Scenes from the dinner table: or A father in denial.

The other night at dinner, our five year old began pontificating on her future.  She gave us a detailed description of her life as an ice cream shop owner with a husband and children.

“I’m going to have three boys and three girls.  Three and three make six, so I’ll have six kids.” Eden decided.

My husband looked at me horrified, “Did you hear what she just said?”

“Yes!” I answered excitedly.  “Did you hear her do addition?  That’s very advanced for a five year old!”

“That’s what you pulled from that whole conversation?” my husband asked in disbelief, “Our baby is talking about getting married and having children!  She’s too young for this kind of talk.  It’s just not right.”

“Is she still talking about naming one of her kids Jacob?”  I asked him, “Because I agree with you, that’s just not right.  That name is so overused right now.”

“It’s not the name that’s wrong, it’s the whole idea of her growing up that’s wrong!  What’s wrong with you?”  He shook his head as only a father suddenly confronted by the inescapable truth that his baby girl is growing up can.

“Sorry honey, I’m still just blown away with her addition skills.  I’ll be properly horrified later.” I promised him.

Actually I won’t, because crazy-advanced math skills trump all.

The End.

(Just Write)

This entry was posted in just everyday life, The Little Girl. Bookmark the permalink.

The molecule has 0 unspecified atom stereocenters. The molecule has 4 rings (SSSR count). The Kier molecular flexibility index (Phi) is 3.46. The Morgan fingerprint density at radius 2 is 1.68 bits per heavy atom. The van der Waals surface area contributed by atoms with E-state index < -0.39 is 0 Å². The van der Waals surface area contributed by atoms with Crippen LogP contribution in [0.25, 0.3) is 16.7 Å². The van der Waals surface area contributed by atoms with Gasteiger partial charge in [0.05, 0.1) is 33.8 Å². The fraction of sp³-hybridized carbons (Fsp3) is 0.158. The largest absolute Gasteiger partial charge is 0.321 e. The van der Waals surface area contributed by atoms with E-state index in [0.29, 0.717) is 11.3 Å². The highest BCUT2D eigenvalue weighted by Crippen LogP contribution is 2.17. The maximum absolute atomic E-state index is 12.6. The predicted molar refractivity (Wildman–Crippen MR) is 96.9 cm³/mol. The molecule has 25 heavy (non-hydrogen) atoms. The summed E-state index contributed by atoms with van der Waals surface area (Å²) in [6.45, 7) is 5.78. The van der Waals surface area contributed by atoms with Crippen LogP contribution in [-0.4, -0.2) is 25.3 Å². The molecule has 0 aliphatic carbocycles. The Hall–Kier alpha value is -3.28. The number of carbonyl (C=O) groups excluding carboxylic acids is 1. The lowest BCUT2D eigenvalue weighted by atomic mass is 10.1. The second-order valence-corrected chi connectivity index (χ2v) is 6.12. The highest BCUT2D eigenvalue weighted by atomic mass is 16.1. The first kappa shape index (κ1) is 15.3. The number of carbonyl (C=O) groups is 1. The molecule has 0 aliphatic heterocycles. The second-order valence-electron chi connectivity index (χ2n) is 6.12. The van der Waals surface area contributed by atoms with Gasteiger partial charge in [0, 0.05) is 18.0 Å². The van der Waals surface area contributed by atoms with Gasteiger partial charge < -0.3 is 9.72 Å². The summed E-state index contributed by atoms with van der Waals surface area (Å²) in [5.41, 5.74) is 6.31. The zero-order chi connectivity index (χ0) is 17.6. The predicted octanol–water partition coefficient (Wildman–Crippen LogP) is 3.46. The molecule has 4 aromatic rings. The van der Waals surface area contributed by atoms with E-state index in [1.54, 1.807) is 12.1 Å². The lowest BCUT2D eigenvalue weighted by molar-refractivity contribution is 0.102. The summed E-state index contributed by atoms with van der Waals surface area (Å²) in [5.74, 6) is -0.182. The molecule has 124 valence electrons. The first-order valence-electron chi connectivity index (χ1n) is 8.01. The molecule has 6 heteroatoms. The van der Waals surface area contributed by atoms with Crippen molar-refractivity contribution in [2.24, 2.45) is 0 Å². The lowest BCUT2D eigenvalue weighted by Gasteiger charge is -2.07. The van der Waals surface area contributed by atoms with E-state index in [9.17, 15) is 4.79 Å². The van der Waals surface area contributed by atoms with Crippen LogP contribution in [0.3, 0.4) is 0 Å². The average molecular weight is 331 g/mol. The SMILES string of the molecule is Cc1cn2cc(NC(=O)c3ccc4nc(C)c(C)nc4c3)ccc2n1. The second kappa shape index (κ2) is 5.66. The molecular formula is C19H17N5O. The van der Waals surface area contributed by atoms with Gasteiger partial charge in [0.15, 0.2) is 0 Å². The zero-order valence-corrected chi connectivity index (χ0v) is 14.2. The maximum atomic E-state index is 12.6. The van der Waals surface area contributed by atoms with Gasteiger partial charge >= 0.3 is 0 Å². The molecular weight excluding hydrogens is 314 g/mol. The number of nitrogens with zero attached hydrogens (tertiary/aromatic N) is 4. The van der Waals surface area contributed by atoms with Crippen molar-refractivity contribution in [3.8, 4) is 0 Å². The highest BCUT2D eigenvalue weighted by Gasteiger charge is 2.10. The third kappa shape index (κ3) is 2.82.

7 Responses to Scenes from the dinner table: or A father in denial.

  1. Nice math skills! Tell your husband all girls do this – we envision mass numbers of children just so we can name them. My sister and I used to dream we’d have a dozen each. I only ended up with four, so by the same equation, your daughter will have, um, two. I think that’s the right math.

  2. Lisa says:

    HaHa! Should have seen my hubby’s face a few weeks ago when my youngest, also 5, got out of her seat at the dinner table to describe in great detail exactly what her wedding gown would look like. “I don’t like the ones that are tight on the top, but I don’t want the bottom to be too poofy.” I was impressed with her use of descriptive language. He was not impressed. 🙂

  3. kaylakakes says:

    Love it! I think most little girls dream about their future families. It’s perfectly normal. The important part is she’s using her imagination and she has great math skills.

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